“It is good to have an end to journey toward; but it is the journey that matters, in the end.”
― Ernest Hemingway

On a less “work-related” note, I miss reading my books (I confess, I have been sneaking in articles from my Pocket now and then). And I’ve fallen sick again. So I’ve decided not to stay up so late and to completely abstain from heaty food for now…

It’s funny, reflections on life:

“Happiness only real when shared.”
― Christopher McCandless

If you don’t know where you’re going

Last week’s lecture was on communication and selling our product, with tips about how to better create a first impression, like emphasising your name, and keeping introductions short. Some argue that sales makes the product. Others argue that product is the only thing you have. There are basically two camps sitting on both ends, but ultimately both factors interact with each other in complex ways that often make it hard to untangle a product’s true main cause of success. Personally, I would think that you have to have a solid product first. Combine that with awesome sales in the initial phase. But who am I to say… Having read Zero to One, it seems equally probable to go the other way. I guess the best way to test it out is through multiple real-world experiences, conducting our very own experiments in life. Ultimately, I felt that last week’s most memorable learning point came from the video Cheryl played at the end, which reminded me that rejection is ok, and not only that, you must always try first, because 1. you may not get rejected, and 2. rejection can give surprising lessons. It’s always been a fear of mine that I’d get rejected even if I try, so it’s the video did give me a good reminder about overcoming rejection.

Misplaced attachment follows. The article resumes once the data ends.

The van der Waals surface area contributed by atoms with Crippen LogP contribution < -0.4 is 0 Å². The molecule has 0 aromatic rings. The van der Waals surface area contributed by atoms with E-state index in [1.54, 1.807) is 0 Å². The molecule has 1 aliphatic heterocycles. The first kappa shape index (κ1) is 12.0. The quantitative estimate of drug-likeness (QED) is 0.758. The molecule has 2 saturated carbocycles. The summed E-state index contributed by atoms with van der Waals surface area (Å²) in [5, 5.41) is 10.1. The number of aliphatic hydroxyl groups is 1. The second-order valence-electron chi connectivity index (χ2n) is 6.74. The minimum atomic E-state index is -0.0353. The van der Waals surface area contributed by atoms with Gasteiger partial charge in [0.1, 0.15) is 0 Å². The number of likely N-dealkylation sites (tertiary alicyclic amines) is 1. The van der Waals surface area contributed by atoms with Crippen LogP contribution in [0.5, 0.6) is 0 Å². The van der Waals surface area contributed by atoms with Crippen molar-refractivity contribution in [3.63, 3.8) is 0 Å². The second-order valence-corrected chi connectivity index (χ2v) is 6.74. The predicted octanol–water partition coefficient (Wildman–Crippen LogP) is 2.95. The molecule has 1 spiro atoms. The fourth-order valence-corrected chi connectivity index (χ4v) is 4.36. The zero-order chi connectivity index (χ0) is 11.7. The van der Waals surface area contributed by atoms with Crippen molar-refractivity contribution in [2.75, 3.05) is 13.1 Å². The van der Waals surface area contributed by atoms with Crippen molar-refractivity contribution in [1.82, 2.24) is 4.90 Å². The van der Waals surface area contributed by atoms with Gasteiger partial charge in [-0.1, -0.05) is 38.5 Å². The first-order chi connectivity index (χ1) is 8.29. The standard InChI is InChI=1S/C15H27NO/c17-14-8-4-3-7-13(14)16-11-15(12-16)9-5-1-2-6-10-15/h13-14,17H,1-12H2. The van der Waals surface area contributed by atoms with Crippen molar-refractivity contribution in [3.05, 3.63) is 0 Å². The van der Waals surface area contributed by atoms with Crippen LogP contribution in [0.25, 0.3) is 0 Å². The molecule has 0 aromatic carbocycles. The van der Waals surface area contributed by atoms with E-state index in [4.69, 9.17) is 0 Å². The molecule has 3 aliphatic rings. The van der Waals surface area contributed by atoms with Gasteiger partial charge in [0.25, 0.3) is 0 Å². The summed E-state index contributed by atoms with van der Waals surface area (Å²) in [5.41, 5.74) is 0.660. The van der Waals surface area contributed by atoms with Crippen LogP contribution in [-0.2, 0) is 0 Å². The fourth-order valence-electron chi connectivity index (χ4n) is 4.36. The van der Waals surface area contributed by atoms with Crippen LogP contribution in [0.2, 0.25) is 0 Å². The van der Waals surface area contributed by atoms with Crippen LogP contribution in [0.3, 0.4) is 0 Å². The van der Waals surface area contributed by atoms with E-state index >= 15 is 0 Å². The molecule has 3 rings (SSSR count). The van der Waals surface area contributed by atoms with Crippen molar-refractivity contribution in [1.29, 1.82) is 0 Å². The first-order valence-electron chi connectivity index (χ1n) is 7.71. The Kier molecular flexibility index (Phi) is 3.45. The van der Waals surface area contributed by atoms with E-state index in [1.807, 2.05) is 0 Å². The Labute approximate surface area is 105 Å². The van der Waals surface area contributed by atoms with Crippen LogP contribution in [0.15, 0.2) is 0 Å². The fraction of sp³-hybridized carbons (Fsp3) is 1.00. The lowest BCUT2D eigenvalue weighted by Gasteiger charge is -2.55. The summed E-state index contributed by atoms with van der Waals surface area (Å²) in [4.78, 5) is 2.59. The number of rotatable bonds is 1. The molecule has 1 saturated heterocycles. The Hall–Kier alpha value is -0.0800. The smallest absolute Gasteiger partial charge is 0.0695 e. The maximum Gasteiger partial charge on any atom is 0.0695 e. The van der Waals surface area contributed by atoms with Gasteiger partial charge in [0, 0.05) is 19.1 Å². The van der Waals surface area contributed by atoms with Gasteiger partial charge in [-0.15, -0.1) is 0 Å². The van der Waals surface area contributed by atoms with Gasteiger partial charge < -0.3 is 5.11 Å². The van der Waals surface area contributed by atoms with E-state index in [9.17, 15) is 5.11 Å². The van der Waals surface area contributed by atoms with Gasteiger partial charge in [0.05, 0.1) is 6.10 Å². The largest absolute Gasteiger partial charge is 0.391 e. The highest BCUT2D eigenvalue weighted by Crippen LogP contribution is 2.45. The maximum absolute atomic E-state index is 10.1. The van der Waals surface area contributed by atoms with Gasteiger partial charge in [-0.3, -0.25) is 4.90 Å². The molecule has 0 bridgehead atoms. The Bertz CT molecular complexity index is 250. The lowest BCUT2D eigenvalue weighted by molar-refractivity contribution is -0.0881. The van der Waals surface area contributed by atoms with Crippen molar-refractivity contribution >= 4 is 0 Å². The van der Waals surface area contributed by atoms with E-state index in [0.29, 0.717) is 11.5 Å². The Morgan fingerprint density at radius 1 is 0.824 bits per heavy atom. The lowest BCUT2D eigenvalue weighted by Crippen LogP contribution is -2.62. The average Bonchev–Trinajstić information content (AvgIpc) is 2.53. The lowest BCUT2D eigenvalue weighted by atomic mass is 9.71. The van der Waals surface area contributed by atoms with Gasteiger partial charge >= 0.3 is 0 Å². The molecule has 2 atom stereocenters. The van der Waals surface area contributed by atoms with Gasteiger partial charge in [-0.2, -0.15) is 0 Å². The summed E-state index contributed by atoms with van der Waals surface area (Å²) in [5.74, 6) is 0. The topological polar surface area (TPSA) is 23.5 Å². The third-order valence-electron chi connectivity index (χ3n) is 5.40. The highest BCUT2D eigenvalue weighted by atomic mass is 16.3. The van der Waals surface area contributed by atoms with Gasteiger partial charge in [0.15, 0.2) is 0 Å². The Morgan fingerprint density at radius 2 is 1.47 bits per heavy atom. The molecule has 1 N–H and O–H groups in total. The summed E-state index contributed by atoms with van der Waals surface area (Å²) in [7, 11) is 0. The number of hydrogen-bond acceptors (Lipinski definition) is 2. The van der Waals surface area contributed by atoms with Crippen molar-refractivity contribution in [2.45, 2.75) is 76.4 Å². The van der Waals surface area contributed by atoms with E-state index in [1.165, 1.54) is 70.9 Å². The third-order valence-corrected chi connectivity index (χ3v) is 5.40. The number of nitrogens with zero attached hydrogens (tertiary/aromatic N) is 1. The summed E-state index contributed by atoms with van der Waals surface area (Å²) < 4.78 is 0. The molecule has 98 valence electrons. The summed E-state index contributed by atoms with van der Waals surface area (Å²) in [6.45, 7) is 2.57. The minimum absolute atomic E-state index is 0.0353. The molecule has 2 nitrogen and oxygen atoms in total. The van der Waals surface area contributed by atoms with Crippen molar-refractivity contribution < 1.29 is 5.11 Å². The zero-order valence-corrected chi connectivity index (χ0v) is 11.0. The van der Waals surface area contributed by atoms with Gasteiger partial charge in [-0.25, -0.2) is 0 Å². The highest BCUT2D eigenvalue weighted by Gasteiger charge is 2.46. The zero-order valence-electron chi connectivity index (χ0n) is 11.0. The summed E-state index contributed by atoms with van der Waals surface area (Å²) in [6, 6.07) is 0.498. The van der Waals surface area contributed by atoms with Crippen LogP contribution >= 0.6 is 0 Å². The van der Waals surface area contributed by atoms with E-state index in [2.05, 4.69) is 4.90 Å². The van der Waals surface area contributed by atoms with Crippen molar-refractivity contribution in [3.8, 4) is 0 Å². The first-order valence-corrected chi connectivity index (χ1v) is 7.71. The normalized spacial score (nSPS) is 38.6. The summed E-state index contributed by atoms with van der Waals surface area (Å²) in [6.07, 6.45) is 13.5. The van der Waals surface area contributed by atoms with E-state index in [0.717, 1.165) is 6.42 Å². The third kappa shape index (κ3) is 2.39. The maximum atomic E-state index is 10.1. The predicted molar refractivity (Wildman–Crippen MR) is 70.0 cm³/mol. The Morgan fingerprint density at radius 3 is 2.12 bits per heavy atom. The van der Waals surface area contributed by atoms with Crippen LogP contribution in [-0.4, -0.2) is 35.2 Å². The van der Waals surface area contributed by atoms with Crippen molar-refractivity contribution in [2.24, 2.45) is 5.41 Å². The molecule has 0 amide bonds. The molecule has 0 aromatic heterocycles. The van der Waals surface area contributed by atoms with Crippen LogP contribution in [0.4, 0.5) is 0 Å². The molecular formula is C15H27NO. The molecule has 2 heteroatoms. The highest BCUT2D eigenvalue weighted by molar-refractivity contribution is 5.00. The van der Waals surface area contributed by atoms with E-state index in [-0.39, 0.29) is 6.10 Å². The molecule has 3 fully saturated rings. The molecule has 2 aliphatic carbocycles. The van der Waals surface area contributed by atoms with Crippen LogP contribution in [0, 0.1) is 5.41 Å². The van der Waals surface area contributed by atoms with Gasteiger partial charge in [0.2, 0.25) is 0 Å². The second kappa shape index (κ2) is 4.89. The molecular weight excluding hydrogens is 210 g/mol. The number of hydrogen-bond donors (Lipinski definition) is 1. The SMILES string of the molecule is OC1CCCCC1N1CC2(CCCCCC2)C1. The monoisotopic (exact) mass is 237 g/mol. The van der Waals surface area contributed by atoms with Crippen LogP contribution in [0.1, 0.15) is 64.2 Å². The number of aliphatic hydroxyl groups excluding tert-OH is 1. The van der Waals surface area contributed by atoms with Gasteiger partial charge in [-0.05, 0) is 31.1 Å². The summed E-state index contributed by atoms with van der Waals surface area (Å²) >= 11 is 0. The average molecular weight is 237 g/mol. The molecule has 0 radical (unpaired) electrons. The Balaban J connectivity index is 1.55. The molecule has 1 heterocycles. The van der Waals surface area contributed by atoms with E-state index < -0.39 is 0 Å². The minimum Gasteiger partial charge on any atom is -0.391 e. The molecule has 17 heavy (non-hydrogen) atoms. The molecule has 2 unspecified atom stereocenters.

“If you don’t know where you are going, you’ll end up someplace else.” – Yogi Berra

On the final project, we have been progressing albeit it seems with spurts and bursts (truly sprints) of work. One day I’ll get a chance to work on other stuff, and another day I’ll spend an intensive whole day working solely on CS3216. This is contrasted with my previous assignments whereby I spent almost every single day working a couple of hours on CS3216. Before today, I felt that the roadmap and tasks were not as clearly defined. This is especially since we did not have any milestones to guide us! Well, it’s basically the real world knocking and telling us that we don’t always get a well-defined list of goals to hit. We have to communicate and talk to our clients, settle and reach an understanding on their needs and what we can provide so as to have a better definition of the product requirements and what we need to do. So although I have been able to gain a couple of days of respite from CS3216, I believe that work will be gearing up even more. Nonetheless, I’m pretty excited to see our MVP fully formed and ready for action. Here’s to more learning and pain.

If you don’t know where you are going, any road will get you there.” – Lewis Carroll

Better late than never